Research article

Estimating market index valuation from macroeconomic trends

  • Received: 31 January 2021 Accepted: 06 April 2021 Published: 16 April 2021
  • JEL Codes: C01, C02, E01, E02, J00

  • We discuss USA stock market data from 1789 until 2020, focusing our attention on the S&P 500 index (1957–2020). We find that the data can be split into two periods, (1789–1948) and (1948–2020), displaying roughly 2% and 7% growth rates, respectively. The index variations from each trend appear similar, suggesting some degree of stationarity in market fluctuations. We then correlate market behavior to macroeconomic data, such as world (and USA) population growth and gross domestic product (GDP), on different time horizons. The analysis signals that the S&P 500 might be overvalued, possibly undergoing a series of bubbles, since the 1990s. To understand this behavior, we introduce a model for bubbles, showing that they can be caused by a lack of correlations between stock prices and a virtual market index, the latter calculated self-consistently from the stock prices. We argue that variations, $ \Delta\gamma $, in the "bubble parameter" (or decoupling factor $ \gamma $), are anticorrelated to variations of the Federal Funds Rate (FFR), which may trigger a bubble phenomenon ($ \gamma\to1 $) when persistent rate cuts become too pronounced. The FFR are confronted with the consumer price index (CPI) in the period (1955–2020) as an attempt to complete the picture. Our analyses suggest that the strong departure of the S&P 500 from historical fundamental trends within (1990–2020) may reflect the development of financial anomalies, in part related to monetary policies, which should be carefully addressed in the near future.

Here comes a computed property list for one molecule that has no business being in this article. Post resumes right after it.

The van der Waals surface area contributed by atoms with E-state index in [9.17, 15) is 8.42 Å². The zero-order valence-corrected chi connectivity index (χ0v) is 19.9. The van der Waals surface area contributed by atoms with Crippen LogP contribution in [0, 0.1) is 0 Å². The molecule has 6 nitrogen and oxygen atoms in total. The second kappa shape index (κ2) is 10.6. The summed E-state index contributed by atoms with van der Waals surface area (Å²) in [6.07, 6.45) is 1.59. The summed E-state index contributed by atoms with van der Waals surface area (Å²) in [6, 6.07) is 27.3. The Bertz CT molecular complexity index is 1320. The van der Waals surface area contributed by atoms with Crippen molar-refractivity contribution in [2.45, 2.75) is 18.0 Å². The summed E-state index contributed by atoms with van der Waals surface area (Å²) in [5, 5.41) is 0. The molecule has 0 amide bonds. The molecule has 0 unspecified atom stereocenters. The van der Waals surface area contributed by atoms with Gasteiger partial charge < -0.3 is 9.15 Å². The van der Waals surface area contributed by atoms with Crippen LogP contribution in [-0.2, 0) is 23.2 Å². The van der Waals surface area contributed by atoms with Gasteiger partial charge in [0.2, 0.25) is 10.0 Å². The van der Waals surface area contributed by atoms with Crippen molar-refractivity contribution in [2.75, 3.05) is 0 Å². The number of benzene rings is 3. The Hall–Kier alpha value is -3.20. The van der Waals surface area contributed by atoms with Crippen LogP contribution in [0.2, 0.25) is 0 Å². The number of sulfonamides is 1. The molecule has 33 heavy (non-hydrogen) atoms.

Citation: Andrea Afify, Hector Eduardo Roman. Estimating market index valuation from macroeconomic trends[J]. Quantitative Finance and Economics, 2021, 5(2): 287-310. doi: 10.3934/QFE.2021013

    Related Papers:

  • We discuss USA stock market data from 1789 until 2020, focusing our attention on the S&P 500 index (1957–2020). We find that the data can be split into two periods, (1789–1948) and (1948–2020), displaying roughly 2% and 7% growth rates, respectively. The index variations from each trend appear similar, suggesting some degree of stationarity in market fluctuations. We then correlate market behavior to macroeconomic data, such as world (and USA) population growth and gross domestic product (GDP), on different time horizons. The analysis signals that the S&P 500 might be overvalued, possibly undergoing a series of bubbles, since the 1990s. To understand this behavior, we introduce a model for bubbles, showing that they can be caused by a lack of correlations between stock prices and a virtual market index, the latter calculated self-consistently from the stock prices. We argue that variations, $ \Delta\gamma $, in the "bubble parameter" (or decoupling factor $ \gamma $), are anticorrelated to variations of the Federal Funds Rate (FFR), which may trigger a bubble phenomenon ($ \gamma\to1 $) when persistent rate cuts become too pronounced. The FFR are confronted with the consumer price index (CPI) in the period (1955–2020) as an attempt to complete the picture. Our analyses suggest that the strong departure of the S&P 500 from historical fundamental trends within (1990–2020) may reflect the development of financial anomalies, in part related to monetary policies, which should be carefully addressed in the near future.



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